HARRISBURG, Pa. (WHTM) – Constables across Pennsylvania are frustrated that numerous courts across the state routinely fail to pay them; so frustrated, that one constable has taken the unusual step of suing a district judge saying she refuses to pay up.
The lawsuit was filed in Commonwealth Court by constable David Kneller of Lebanon County. It alleges that Harrisburg District Judge Marsha Stewart has stiffed him of nearly $10,000 over the past two years. The suit contains dozens of pages of unpaid fees as proof.
“We are seeking an extraordinary remedy here, one doesn’t often sue members of the judiciary,” said Kneller’s attorney, Brian Caffrey of the Scaringi and Scaringi Law Firm.
It is exceedingly rare to sue a judge. Rarer still is winning such a suit.
“Everybody is subject to the law,” Caffrey said with conviction.
Caffrey cited the law and says it’s plain and clear: constables are to be paid by the court within 30 days of doing the work.
Dauphin County’s First Assistant District Attorney Fran Chardo says the law isn’t so clear.
“This is an expense created by the person with the parking ticket, not by the taxpayers,” Chardo said. “The taxpayers shouldn’t be paying for this.”
Chardo says it’s Dauphin County’s policy to collect from the criminal before paying the constable.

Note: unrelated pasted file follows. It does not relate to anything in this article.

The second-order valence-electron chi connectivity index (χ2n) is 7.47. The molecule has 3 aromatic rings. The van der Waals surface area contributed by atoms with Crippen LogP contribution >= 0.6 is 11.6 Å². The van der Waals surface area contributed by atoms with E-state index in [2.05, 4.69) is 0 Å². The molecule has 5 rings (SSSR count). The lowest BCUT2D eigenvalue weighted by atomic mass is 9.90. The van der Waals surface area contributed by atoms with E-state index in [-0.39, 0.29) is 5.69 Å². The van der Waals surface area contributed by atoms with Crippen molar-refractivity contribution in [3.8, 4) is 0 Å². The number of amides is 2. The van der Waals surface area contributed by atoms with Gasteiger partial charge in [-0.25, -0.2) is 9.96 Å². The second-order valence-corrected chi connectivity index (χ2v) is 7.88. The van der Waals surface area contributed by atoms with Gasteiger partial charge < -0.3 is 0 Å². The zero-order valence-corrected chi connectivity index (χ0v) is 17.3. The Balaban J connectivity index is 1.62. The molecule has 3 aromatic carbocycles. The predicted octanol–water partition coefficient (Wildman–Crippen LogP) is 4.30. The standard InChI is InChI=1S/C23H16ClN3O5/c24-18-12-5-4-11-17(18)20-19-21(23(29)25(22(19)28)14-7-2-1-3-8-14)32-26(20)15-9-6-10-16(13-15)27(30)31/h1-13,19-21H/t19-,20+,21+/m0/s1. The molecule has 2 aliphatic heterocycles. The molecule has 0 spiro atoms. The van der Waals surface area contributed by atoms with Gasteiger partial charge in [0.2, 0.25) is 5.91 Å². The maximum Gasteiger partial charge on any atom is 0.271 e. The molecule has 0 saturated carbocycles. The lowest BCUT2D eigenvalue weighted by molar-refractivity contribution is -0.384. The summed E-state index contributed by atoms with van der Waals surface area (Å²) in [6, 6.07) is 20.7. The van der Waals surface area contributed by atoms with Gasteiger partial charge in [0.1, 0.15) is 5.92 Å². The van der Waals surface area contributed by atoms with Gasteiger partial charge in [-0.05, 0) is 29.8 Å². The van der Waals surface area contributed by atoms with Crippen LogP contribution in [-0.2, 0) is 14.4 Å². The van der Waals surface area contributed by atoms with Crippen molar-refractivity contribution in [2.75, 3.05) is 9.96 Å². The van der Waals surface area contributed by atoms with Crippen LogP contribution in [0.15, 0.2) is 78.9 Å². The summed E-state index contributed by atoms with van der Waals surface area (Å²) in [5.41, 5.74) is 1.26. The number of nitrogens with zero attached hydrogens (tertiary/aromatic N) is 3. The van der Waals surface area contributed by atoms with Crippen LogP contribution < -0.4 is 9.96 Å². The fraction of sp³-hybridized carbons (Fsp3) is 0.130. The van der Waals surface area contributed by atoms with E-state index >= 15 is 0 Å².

“That’s an interesting notion,” said Caffrey. “But there’s a specific statute which provide for this. It is mandatory. It is clear and it provides for prompt payment.”
The problem is that many counties including Dauphin don’t have a pot of cash set aside to pay off constables, so it would ultimately cost taxpayers if sufficient fees aren’t collected from the defendant. It is estimated that over the past decade constables are owed $750,000 by Dauphin County.
“The basic charge for a warrant is $27.50,” said Ian Castaneira with the Pennsylvania Fraternal Order of Constables. “We’re basically risking our lives for $27.50.”
Constables don’t get salaries, pensions or benefits. They’re paid specific fees for specific jobs, $27.50 for serving warrants. They say too many judges across the state owe them money but they typically keep quiet because district judges control a constable’s work flow.
“If a constable fights about not being paid, or something inappropriate is going on in the judge’s office, the judge can say, ‘fine, you win the battle but you’ve lost the war because now you’re not getting any more work.’ ” Castaneira said.
But constables are silent no more.
Though Kneller’s lawsuit pertains to one constable and one judge, courts and counties across the commonwealth are watching the case.
It could prove costly to them, too.